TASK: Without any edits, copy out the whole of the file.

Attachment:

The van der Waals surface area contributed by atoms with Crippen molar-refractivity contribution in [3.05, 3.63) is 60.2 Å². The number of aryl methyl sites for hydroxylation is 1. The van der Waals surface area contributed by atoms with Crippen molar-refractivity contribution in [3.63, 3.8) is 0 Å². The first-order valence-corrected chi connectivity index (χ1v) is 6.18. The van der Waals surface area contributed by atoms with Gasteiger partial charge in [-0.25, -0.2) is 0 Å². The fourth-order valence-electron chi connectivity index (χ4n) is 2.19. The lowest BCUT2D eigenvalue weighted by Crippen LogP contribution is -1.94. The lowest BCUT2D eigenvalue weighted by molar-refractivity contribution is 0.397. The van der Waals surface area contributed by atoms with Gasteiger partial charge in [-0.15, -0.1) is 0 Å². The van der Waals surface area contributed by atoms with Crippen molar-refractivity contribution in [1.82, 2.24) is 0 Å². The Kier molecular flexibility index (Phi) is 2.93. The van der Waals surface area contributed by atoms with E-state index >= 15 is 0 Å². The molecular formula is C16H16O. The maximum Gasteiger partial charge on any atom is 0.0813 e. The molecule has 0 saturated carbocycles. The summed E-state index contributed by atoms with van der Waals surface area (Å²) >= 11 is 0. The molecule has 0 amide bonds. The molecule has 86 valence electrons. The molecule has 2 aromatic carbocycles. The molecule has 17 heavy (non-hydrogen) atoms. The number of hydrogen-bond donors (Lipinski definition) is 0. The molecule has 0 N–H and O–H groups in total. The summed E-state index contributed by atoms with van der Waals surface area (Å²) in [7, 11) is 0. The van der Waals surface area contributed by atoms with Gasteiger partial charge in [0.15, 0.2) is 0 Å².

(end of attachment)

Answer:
The van der Waals surface area contributed by atoms with Crippen molar-refractivity contribution in [3.05, 3.63) is 60.2 Å². The number of aryl methyl sites for hydroxylation is 1. The van der Waals surface area contributed by atoms with Crippen molar-refractivity contribution in [3.63, 3.8) is 0 Å². The first-order valence-corrected chi connectivity index (χ1v) is 6.18. The van der Waals surface area contributed by atoms with Gasteiger partial charge in [-0.25, -0.2) is 0 Å². The fourth-order valence-electron chi connectivity index (χ4n) is 2.19. The lowest BCUT2D eigenvalue weighted by Crippen LogP contribution is -1.94. The lowest BCUT2D eigenvalue weighted by molar-refractivity contribution is 0.397. The van der Waals surface area contributed by atoms with Gasteiger partial charge in [-0.15, -0.1) is 0 Å². The van der Waals surface area contributed by atoms with Crippen molar-refractivity contribution in [1.82, 2.24) is 0 Å². The Kier molecular flexibility index (Phi) is 2.93. The van der Waals surface area contributed by atoms with E-state index >= 15 is 0 Å². The molecular formula is C16H16O. The maximum Gasteiger partial charge on any atom is 0.0813 e. The molecule has 0 saturated carbocycles. The summed E-state index contributed by atoms with van der Waals surface area (Å²) >= 11 is 0. The molecule has 0 amide bonds. The molecule has 86 valence electrons. The molecule has 2 aromatic carbocycles. The molecule has 17 heavy (non-hydrogen) atoms. The number of hydrogen-bond donors (Lipinski definition) is 0. The molecule has 0 N–H and O–H groups in total. The summed E-state index contributed by atoms with van der Waals surface area (Å²) in [7, 11) is 0. The van der Waals surface area contributed by atoms with Gasteiger partial charge in [0.15, 0.2) is 0 Å².